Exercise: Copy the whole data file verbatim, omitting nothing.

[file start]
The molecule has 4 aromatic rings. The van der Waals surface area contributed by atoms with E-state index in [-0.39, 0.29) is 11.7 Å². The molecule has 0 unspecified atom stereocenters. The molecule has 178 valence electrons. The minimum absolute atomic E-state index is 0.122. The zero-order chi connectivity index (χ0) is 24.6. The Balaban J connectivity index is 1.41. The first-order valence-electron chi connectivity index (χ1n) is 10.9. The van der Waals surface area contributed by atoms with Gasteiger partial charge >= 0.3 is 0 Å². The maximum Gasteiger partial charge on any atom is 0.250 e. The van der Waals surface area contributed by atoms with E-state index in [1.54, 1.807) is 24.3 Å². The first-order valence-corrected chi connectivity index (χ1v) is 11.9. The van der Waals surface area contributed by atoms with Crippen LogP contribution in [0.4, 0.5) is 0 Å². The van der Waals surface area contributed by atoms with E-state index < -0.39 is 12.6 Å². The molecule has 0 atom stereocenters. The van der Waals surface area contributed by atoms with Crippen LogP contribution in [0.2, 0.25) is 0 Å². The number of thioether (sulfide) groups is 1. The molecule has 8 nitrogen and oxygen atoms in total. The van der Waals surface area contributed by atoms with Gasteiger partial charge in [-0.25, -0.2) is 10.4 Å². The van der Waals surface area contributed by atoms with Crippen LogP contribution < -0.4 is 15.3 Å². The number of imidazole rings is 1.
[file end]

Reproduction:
The molecule has 4 aromatic rings. The van der Waals surface area contributed by atoms with E-state index in [-0.39, 0.29) is 11.7 Å². The molecule has 0 unspecified atom stereocenters. The molecule has 178 valence electrons. The minimum absolute atomic E-state index is 0.122. The zero-order chi connectivity index (χ0) is 24.6. The Balaban J connectivity index is 1.41. The first-order valence-electron chi connectivity index (χ1n) is 10.9. The van der Waals surface area contributed by atoms with Gasteiger partial charge >= 0.3 is 0 Å². The maximum Gasteiger partial charge on any atom is 0.250 e. The van der Waals surface area contributed by atoms with E-state index in [1.54, 1.807) is 24.3 Å². The first-order valence-corrected chi connectivity index (χ1v) is 11.9. The van der Waals surface area contributed by atoms with Crippen LogP contribution in [0.4, 0.5) is 0 Å². The van der Waals surface area contributed by atoms with E-state index < -0.39 is 12.6 Å². The molecule has 0 atom stereocenters. The van der Waals surface area contributed by atoms with Crippen LogP contribution in [0.2, 0.25) is 0 Å². The number of thioether (sulfide) groups is 1. The molecule has 8 nitrogen and oxygen atoms in total. The van der Waals surface area contributed by atoms with Gasteiger partial charge in [-0.25, -0.2) is 10.4 Å². The van der Waals surface area contributed by atoms with Crippen LogP contribution < -0.4 is 15.3 Å². The number of imidazole rings is 1.